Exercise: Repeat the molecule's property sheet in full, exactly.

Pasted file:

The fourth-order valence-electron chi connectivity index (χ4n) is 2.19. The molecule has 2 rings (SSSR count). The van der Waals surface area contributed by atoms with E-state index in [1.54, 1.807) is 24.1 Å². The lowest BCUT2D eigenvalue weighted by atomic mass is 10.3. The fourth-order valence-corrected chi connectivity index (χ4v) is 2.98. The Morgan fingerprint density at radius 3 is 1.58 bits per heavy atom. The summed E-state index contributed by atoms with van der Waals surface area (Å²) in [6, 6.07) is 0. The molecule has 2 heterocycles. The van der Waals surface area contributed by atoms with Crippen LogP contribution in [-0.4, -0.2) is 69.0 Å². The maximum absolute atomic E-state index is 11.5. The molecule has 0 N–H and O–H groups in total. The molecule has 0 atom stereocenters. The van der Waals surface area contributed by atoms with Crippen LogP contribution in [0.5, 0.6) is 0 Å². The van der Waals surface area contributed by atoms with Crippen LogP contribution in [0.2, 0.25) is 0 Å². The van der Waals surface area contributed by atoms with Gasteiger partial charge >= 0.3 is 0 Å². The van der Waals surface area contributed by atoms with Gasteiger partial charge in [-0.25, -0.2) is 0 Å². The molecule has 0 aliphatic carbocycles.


The fourth-order valence-electron chi connectivity index (χ4n) is 2.19. The molecule has 2 rings (SSSR count). The van der Waals surface area contributed by atoms with E-state index in [1.54, 1.807) is 24.1 Å². The lowest BCUT2D eigenvalue weighted by atomic mass is 10.3. The fourth-order valence-corrected chi connectivity index (χ4v) is 2.98. The Morgan fingerprint density at radius 3 is 1.58 bits per heavy atom. The summed E-state index contributed by atoms with van der Waals surface area (Å²) in [6, 6.07) is 0. The molecule has 2 heterocycles. The van der Waals surface area contributed by atoms with Crippen LogP contribution in [-0.4, -0.2) is 69.0 Å². The maximum absolute atomic E-state index is 11.5. The molecule has 0 N–H and O–H groups in total. The molecule has 0 atom stereocenters. The van der Waals surface area contributed by atoms with Crippen LogP contribution in [0.5, 0.6) is 0 Å². The van der Waals surface area contributed by atoms with Crippen LogP contribution in [0.2, 0.25) is 0 Å². The van der Waals surface area contributed by atoms with Gasteiger partial charge >= 0.3 is 0 Å². The van der Waals surface area contributed by atoms with Gasteiger partial charge in [-0.25, -0.2) is 0 Å². The molecule has 0 aliphatic carbocycles.